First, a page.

Country Life

Farming’s brave new world

‘It’s a once-in-a-generation opportunity’

Simon Hart

ACROSS the UK, we share great pride in our countryside and our exit from the EU allows us to harness that pride in a way that we have not been able to for more than 40 years—pride not only in food production, but in land management and the people who quietly care for this unique national asset.

Nor should our attachment to rural matters be simply aesthetic. Britain is renowned for its leading role in the Industrial Revolution, but many overlook the leading role we played in the earlier agricultural equivalent.

The way we farmed and managed our land was transformed through the sheer brilliance of visionary British minds, something that is rarely mentioned when tackling today’s challenges. As my colleague George Eustice, the Defra Secretary, has recently laid out, the once-in-a-generation opportunity that we face today cannot be missed.

In a speech to the Oxford Farming Conference in November, Mr Eustice explained how we need to reinvent farming policy so that it is not only right for today’s custodians of the countryside, but for those of tomorrow. The ‘policy’ responsibility for these changes is shared by the UK Government and the devolved administrations, but the implementation required will be down to the ingenuity of farmers and land managers. It was ever thus.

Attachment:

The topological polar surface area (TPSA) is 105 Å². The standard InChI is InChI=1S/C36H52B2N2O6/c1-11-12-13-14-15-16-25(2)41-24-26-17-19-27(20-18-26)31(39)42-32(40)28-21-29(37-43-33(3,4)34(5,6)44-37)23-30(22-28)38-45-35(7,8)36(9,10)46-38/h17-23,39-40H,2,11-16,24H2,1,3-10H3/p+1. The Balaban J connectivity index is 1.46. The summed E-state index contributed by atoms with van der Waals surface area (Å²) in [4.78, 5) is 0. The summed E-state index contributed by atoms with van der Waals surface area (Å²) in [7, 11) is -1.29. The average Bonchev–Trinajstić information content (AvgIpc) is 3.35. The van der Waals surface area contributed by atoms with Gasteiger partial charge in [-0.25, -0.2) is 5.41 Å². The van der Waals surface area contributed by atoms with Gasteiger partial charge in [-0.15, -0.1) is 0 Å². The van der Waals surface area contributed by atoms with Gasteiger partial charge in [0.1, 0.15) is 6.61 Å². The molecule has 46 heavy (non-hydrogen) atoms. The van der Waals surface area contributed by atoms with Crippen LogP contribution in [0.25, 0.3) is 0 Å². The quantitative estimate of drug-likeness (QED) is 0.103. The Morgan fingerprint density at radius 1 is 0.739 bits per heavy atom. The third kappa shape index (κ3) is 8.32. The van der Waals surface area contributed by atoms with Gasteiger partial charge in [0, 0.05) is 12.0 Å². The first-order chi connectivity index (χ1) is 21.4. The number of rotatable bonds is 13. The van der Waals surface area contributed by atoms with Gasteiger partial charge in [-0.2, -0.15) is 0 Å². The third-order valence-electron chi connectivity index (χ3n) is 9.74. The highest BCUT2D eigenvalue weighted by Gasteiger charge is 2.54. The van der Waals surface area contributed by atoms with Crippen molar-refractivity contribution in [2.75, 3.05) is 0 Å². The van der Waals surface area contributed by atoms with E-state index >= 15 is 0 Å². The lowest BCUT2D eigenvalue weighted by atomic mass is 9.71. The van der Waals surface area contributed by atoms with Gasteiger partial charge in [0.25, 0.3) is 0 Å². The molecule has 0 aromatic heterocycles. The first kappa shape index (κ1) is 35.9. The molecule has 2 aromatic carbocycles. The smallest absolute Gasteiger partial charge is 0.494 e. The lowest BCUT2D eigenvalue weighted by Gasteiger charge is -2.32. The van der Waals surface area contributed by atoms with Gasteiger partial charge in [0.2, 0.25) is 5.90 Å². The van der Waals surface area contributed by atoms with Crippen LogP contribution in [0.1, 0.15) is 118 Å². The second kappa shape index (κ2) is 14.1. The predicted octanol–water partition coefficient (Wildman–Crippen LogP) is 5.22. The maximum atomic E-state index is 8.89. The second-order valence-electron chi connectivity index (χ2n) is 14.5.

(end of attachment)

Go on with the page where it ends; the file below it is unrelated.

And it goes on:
The collective concern is that we introduce compatible systems that create a level playing field across the four home nations. Although some difference can be positive, untrammelled divergence post-Brexit is unlikely to end well. With this in mind, the UK Government has legislated to protect the UK internal market to keep trade flowing seamlessly between the nations. That will come as no surprise to most businesses, but it did need to be enshrined in law.

‘It will be down to the ingenuity of farmers and land managers. It was ever thus’

The biggest lever of change is the move from direct farm payments to those for sustainable farming. Most farmers I speak to, young and not

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